Elections Canada believes that, in line with the application of fair-information principles, certain minimum standards should apply to parties' privacy policies.

Some electors may not welcome certain types of electoral communications. For example, according to a 2021 Elections Canada survey, respondents were more in favour of being contacted by email (42 percent), voice calls (41 percent) or social media (39 percent) over text messages (27 percent) or automated telephone calls (17 percent). Unsolicited communications may unintentionally reduce trust in elections and damage the relationship between electors and those seeking to represent them.

Political parties are exempt from some of the Unsolicited Telecommunications Rules and Canada's Anti-Spam Legislation (CASL), both administered by the CRTC. Among other things, the Unsolicited Telecommunications Rules require telemarketers to identify themselves when making unsolicited calls, and they enable consumers to receive fewer such calls by registering their telephone number on the National Do Not Call List. CASL requires that individuals be able to unsubscribe or opt out of receiving commercial electronic messages (i.e. emails that offer or promote goods or services for sale).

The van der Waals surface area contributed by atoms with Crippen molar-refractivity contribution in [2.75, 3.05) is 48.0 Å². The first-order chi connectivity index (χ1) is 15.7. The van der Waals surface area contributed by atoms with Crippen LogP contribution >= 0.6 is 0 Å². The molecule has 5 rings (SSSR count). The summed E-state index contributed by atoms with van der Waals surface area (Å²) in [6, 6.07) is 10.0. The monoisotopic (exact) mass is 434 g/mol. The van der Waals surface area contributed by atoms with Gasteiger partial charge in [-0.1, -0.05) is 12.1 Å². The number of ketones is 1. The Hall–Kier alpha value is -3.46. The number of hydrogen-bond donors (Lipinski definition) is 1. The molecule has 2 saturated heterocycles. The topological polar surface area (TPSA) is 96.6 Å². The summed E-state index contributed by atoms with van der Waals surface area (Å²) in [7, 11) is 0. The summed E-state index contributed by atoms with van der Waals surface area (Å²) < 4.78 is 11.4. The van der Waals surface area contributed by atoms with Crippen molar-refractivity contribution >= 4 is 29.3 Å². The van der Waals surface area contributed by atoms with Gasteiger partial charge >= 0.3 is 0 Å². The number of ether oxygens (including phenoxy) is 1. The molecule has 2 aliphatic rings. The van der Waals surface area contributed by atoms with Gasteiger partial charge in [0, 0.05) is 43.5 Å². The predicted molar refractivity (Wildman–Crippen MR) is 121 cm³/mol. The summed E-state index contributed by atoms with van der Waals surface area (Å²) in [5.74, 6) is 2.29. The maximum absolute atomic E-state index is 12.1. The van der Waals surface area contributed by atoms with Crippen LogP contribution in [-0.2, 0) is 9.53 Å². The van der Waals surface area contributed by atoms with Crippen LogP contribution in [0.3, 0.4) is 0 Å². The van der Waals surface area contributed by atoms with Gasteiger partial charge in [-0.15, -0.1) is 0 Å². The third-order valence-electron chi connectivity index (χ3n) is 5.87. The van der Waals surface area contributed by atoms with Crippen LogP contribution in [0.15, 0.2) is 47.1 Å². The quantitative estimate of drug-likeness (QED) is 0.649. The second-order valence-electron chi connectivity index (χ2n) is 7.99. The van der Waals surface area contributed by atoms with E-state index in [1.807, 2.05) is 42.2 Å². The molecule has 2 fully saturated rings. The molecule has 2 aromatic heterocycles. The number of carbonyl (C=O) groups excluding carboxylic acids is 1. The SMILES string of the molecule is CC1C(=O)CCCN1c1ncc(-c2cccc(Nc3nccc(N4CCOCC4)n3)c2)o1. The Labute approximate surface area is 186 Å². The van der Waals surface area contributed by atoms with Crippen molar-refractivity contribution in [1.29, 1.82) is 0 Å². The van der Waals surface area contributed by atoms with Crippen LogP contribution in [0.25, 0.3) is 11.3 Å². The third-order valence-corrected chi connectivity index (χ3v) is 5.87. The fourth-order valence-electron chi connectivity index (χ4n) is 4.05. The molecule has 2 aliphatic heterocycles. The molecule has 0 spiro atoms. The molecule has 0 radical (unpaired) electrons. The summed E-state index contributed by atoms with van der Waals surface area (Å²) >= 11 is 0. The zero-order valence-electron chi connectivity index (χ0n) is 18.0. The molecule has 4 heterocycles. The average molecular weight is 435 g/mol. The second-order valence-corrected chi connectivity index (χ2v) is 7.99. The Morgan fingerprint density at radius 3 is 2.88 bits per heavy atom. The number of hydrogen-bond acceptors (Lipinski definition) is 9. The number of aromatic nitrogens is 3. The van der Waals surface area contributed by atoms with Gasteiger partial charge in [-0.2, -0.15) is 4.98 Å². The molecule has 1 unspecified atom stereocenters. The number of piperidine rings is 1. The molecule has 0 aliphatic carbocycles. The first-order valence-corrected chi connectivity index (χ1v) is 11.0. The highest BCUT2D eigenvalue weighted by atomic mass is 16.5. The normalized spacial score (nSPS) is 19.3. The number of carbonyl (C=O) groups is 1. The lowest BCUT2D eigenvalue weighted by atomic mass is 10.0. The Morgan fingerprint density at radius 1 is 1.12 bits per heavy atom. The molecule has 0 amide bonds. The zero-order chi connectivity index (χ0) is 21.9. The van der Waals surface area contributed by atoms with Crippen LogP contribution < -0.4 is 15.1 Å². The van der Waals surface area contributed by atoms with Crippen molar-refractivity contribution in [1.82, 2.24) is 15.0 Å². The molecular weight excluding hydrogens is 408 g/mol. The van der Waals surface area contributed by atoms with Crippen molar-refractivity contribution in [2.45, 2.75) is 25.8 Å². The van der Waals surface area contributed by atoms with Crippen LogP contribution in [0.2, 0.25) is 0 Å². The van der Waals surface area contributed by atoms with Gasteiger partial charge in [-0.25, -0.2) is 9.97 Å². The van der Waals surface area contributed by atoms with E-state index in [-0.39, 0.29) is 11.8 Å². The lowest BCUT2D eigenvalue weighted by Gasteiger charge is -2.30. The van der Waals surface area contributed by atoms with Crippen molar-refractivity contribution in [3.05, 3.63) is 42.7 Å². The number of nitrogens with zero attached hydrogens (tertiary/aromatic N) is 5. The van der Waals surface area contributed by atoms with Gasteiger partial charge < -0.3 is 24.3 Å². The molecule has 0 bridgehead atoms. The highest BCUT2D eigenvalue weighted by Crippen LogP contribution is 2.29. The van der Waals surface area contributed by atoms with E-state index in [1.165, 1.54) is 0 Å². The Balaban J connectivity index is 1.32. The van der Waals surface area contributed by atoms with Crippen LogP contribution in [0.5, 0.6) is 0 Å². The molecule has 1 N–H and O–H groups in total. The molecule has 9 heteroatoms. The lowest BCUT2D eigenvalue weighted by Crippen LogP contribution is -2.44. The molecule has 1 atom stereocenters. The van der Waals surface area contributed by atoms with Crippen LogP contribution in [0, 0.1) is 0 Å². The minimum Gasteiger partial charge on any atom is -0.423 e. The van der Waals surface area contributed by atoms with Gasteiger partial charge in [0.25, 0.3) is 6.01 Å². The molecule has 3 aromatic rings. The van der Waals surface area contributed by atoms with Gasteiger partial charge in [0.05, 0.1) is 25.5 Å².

Many consultation respondents in 2020 also cited the ability to access, view and correct the information that political parties have about an individual as a fundamental privacy right. Under this principle, individuals must be allowed to request access to their personal information as well as to correct it if it is inaccurate or incomplete. Information must be provided on request, except where it is prohibitively costly to provide, or for legal, security or commercially proprietary reasons. Several respondents supported giving parties the ability to decline frivolous or vexatious access requests.

Political parties need to collect information in order to better understand and communicate with the electorate. Trust in their ability to manage this information is likely to improve if they are required to comply with well-established principles that apply to most other private and public entities. Ideally, this greater trust would enhance Canadians' overall confidence in the electoral process.

In this regard, it should also be noted that, in the absence of federal legislation in this area, provinces may act to impose obligations on federal parties. This is already the case in British Columbia, where provincial law has recently been held to apply to federal parties.1

Recommendation 6.1.1

  • To better protect electors' privacy and enhance their confidence in how political parties manage their personal information, apply broadly accepted privacy principles, as enumerated in Schedule 1 of the Personal Information and Protection of Electronic Documents Act, to registered and eligible parties, with oversight by the Office of the Privacy Commissioner of Canada.
  • Although a full application of such broadly accepted privacy principles would be preferable, to ensure a minimum level of protection of electors' privacy, the policies of registered and eligible political parties for the protection of personal information should be required to contain, at least, the following substantive elements: